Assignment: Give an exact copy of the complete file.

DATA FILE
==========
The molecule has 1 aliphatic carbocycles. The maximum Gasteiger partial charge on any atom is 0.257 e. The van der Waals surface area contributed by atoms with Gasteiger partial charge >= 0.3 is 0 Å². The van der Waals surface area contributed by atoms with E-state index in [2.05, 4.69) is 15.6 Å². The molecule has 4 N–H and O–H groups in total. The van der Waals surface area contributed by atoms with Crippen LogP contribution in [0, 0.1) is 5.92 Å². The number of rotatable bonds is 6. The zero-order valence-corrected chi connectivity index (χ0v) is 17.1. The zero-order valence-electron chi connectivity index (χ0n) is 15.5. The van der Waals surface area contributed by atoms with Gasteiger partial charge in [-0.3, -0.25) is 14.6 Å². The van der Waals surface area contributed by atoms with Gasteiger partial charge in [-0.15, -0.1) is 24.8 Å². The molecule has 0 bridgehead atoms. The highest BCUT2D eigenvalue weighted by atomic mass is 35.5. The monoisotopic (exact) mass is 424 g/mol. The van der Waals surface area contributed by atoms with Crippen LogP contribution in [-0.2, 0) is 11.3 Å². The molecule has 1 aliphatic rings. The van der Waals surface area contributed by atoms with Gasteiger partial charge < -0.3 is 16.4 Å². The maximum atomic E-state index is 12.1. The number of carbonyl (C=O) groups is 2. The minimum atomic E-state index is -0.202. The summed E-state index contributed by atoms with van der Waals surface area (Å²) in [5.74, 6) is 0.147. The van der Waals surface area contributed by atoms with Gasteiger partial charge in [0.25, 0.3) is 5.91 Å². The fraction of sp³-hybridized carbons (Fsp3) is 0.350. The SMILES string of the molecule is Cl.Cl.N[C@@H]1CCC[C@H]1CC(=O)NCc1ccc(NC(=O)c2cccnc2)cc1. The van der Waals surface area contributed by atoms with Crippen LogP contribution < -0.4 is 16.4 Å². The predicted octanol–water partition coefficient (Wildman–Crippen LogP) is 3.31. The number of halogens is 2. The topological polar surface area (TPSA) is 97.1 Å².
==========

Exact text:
The molecule has 1 aliphatic carbocycles. The maximum Gasteiger partial charge on any atom is 0.257 e. The van der Waals surface area contributed by atoms with Gasteiger partial charge >= 0.3 is 0 Å². The van der Waals surface area contributed by atoms with E-state index in [2.05, 4.69) is 15.6 Å². The molecule has 4 N–H and O–H groups in total. The van der Waals surface area contributed by atoms with Crippen LogP contribution in [0, 0.1) is 5.92 Å². The number of rotatable bonds is 6. The zero-order valence-corrected chi connectivity index (χ0v) is 17.1. The zero-order valence-electron chi connectivity index (χ0n) is 15.5. The van der Waals surface area contributed by atoms with Gasteiger partial charge in [-0.3, -0.25) is 14.6 Å². The van der Waals surface area contributed by atoms with Gasteiger partial charge in [-0.15, -0.1) is 24.8 Å². The molecule has 0 bridgehead atoms. The highest BCUT2D eigenvalue weighted by atomic mass is 35.5. The monoisotopic (exact) mass is 424 g/mol. The van der Waals surface area contributed by atoms with Crippen LogP contribution in [-0.2, 0) is 11.3 Å². The molecule has 1 aliphatic rings. The van der Waals surface area contributed by atoms with Gasteiger partial charge < -0.3 is 16.4 Å². The maximum atomic E-state index is 12.1. The number of carbonyl (C=O) groups is 2. The minimum atomic E-state index is -0.202. The summed E-state index contributed by atoms with van der Waals surface area (Å²) in [5.74, 6) is 0.147. The van der Waals surface area contributed by atoms with Gasteiger partial charge in [0.25, 0.3) is 5.91 Å². The fraction of sp³-hybridized carbons (Fsp3) is 0.350. The SMILES string of the molecule is Cl.Cl.N[C@@H]1CCC[C@H]1CC(=O)NCc1ccc(NC(=O)c2cccnc2)cc1. The van der Waals surface area contributed by atoms with Crippen LogP contribution < -0.4 is 16.4 Å². The predicted octanol–water partition coefficient (Wildman–Crippen LogP) is 3.31. The number of halogens is 2. The topological polar surface area (TPSA) is 97.1 Å².